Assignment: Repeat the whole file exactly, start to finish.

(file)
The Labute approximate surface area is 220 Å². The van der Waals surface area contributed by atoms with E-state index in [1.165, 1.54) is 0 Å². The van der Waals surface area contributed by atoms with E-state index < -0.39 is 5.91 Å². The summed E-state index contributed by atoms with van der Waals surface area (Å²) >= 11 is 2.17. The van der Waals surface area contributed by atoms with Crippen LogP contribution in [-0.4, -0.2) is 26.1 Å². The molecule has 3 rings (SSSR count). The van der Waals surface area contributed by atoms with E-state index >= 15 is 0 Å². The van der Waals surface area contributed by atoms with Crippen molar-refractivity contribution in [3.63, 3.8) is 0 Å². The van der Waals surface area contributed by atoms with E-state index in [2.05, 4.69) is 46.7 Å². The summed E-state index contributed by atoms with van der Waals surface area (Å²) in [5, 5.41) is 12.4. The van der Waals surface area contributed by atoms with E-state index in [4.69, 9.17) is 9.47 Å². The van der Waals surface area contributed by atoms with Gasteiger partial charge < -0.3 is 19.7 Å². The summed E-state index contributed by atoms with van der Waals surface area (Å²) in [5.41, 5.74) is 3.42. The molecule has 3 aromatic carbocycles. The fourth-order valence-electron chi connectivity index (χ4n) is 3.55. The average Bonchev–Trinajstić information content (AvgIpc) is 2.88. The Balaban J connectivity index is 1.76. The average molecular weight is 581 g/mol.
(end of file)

The Labute approximate surface area is 220 Å². The van der Waals surface area contributed by atoms with E-state index in [1.165, 1.54) is 0 Å². The van der Waals surface area contributed by atoms with E-state index < -0.39 is 5.91 Å². The summed E-state index contributed by atoms with van der Waals surface area (Å²) >= 11 is 2.17. The van der Waals surface area contributed by atoms with Crippen LogP contribution in [-0.4, -0.2) is 26.1 Å². The molecule has 3 rings (SSSR count). The van der Waals surface area contributed by atoms with E-state index >= 15 is 0 Å². The van der Waals surface area contributed by atoms with Crippen molar-refractivity contribution in [3.63, 3.8) is 0 Å². The van der Waals surface area contributed by atoms with E-state index in [2.05, 4.69) is 46.7 Å². The summed E-state index contributed by atoms with van der Waals surface area (Å²) in [5, 5.41) is 12.4. The van der Waals surface area contributed by atoms with E-state index in [4.69, 9.17) is 9.47 Å². The van der Waals surface area contributed by atoms with Gasteiger partial charge < -0.3 is 19.7 Å². The summed E-state index contributed by atoms with van der Waals surface area (Å²) in [5.41, 5.74) is 3.42. The molecule has 3 aromatic carbocycles. The fourth-order valence-electron chi connectivity index (χ4n) is 3.55. The average Bonchev–Trinajstić information content (AvgIpc) is 2.88. The Balaban J connectivity index is 1.76. The average molecular weight is 581 g/mol.